Leadership : A Hired Hand With A Mission

Albert A. Vicere is executive education professor of strategic leadership at Penn State's Smeal College of Business, and president of Vicere Associates, Inc., a leadership consulting firm with clients around the globe. He is one of the country's top leadership coaches, and is the author/editor of several books including Leadership By Design, The Many Facets of Leadership and more than 80 articles on leadership development and organizational effectiveness.

View his website by visiting www.vicere.com or e-mail him on a.vicere@vicere.com

The economic turn around is here. Analysts are cheering, markets are booming, and companies are seeing the results. After three difficult years, there is light at the end of the tunnel.

But before we all breathe a sigh of relief, consider this. The forces of globalization and the information technology revolution have fundamentally altered the economic environment and challenged leaders to rethink their roles.

In a recent Fortune interview, venerated business guru Peter Drucker observed that indeed, globalization and IT were changing the world. He discussed how the changes could be a force for the better as long as CEO’s delivered on their real job, that of building a solid management team and keeping that team focused on doing the right things well. 

Drucker went on to criticize the era of the celebrity CEO and challenged what he termed excessive levels of CEO pay. Reflecting his concern regarding the business leadership credibility crisis, he quoted JP Morgan, “The CEO is just a hired hand,” charged with maintaining the relevance and performance of the firm.

Maybe the best CEO’s are hired hands-but with a mission, a mandate that includes creating a positive identity for the firm, recruiting talented people, keeping the best on board, and getting them to work together for the good of the organization and all its stakeholders. Here’s some advice for senior leaders who wish to succeed in that role.

Build your company brand.

Building brand requires that a company tell its story (in the current vernacular, “articulate its business model”). How do you make money, serve customers, contribute to communities, provide great employment opportunities, achieve outstanding results? If you, every employee, and every stakeholder in your organization can’t answer those questions, you’ll never make the leap.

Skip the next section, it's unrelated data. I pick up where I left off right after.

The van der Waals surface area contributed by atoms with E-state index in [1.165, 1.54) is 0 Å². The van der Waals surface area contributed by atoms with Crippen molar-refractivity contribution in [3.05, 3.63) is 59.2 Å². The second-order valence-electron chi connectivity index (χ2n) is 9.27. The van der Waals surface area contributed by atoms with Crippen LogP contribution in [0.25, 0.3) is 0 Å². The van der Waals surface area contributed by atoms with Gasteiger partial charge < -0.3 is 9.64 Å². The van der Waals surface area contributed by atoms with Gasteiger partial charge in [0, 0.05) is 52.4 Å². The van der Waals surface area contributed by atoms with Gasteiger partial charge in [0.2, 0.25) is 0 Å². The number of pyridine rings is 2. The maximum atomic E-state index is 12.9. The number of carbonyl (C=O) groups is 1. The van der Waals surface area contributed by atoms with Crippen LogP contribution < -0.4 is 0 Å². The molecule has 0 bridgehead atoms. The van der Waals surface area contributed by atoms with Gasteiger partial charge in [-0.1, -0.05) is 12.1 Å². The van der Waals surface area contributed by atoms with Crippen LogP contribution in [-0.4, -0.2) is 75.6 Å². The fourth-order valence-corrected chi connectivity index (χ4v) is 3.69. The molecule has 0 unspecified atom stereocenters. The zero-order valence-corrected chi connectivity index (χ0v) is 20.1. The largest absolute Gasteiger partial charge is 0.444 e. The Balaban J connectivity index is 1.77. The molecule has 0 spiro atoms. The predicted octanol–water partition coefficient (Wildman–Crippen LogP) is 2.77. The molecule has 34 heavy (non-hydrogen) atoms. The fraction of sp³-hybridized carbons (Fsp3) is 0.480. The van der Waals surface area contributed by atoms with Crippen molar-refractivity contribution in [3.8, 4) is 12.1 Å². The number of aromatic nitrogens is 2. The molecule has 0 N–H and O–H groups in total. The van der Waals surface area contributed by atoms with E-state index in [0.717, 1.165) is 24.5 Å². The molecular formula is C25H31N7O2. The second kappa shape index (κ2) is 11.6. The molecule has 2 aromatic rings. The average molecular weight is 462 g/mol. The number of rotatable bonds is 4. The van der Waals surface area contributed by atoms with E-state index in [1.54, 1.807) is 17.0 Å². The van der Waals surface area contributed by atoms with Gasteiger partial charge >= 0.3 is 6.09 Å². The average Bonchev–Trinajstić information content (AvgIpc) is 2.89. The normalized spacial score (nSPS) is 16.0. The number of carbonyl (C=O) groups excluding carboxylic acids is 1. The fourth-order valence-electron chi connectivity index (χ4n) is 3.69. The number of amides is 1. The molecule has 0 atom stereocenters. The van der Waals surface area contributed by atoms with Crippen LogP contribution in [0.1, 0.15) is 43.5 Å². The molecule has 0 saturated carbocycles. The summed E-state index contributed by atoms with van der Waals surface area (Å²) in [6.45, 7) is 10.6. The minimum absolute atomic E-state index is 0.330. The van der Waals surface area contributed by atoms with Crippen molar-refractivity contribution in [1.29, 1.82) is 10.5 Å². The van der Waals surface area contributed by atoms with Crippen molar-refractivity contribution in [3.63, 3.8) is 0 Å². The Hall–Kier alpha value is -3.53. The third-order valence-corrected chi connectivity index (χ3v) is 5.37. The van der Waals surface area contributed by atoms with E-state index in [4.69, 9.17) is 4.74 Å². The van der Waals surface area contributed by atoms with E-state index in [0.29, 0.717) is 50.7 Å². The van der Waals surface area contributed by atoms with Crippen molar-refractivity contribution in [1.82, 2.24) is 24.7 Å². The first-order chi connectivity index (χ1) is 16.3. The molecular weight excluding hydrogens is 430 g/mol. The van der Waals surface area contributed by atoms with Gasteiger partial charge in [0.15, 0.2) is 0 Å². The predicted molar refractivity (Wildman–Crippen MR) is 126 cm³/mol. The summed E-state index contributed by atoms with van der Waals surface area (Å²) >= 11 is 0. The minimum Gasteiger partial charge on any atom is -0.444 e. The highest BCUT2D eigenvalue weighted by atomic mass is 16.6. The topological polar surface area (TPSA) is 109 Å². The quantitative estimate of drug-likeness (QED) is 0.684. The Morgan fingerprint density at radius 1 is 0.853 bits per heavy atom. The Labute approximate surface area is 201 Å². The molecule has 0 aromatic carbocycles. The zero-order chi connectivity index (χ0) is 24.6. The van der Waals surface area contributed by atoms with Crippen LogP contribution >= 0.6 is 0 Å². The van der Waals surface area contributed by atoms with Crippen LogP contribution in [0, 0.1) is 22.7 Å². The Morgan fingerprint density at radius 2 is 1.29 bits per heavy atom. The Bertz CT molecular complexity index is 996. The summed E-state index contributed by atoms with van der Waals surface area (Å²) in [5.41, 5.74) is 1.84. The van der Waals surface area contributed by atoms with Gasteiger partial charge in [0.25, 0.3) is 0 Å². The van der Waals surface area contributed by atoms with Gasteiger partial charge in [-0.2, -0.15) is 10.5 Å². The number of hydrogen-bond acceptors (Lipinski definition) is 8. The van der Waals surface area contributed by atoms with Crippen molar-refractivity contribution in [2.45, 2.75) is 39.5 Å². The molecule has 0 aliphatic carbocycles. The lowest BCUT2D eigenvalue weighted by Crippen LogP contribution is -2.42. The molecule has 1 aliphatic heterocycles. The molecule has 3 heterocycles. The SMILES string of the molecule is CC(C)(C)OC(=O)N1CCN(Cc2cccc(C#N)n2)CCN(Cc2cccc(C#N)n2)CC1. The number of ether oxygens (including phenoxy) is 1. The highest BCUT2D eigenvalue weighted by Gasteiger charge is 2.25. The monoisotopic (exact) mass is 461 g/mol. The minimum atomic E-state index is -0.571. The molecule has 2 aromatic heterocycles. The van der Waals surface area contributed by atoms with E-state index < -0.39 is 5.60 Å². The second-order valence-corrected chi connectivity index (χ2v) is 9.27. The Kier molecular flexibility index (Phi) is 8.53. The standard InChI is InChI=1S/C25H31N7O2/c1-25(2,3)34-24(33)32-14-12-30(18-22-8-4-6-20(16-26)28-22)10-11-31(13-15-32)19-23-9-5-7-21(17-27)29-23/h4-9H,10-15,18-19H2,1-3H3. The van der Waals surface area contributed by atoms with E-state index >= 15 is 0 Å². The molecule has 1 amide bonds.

Invest in Talent. 

Joe Neubauer, Chairman of Aramark and among the country’s most respected business leaders, said it best, “it’s all about the company you keep.” The most effective organizations are made up of talented people who work together, share resources and information, and are committed to both personal and organizational success. But you’ll have a tough time attracting good people without a strong company brand. And you’ll struggle to retain those people unless you engage them, involve them, and make them part of the decision-making process.

Leverage Your Most Critical Assets.

Former GE CEO Jack Welch used to say that the key to a company’s success is getting a real return on its three most critical assets: money, people, and information. If you allocate and reallocate resources toward exciting opportunities, if you seek out the best minds in the organization regardless of where they reside, if you put those minds to work on challenging opportunities, and if you share the knowledge they create across the organization, then you will prosper. Make sure you’re doing it.

Train Leaders to Lead. 

In the old economy, leaders often were auditors. They watched over things, approved things, and kept things running smoothly. Today electronic systems do that. That frees up leaders to facilitate, coach, teach, mentor, and develop both their people and the key relationships essential to their success. But they can’t do those things until they are taught how to do them, and they won’t do them until they are held accountable for delivering on the demand. Leadership development may be your organization’s biggest current challenge.

Remember the Basics. 

Never lose sight of two basic but powerful principles shared with us by Peter Drucker early in his career: do the right things and do them well.

So if you want to benefit from the upturn, look around your organization. Make sure your organization has a clear identity. Go after the best people. Give those people a chance to contribute and excel. Do the right things, morally, ethically, and from a business perspective. Do those things well. Do this and you just might succeed on your mission.

© Copyright © 2004 Albert Vicere

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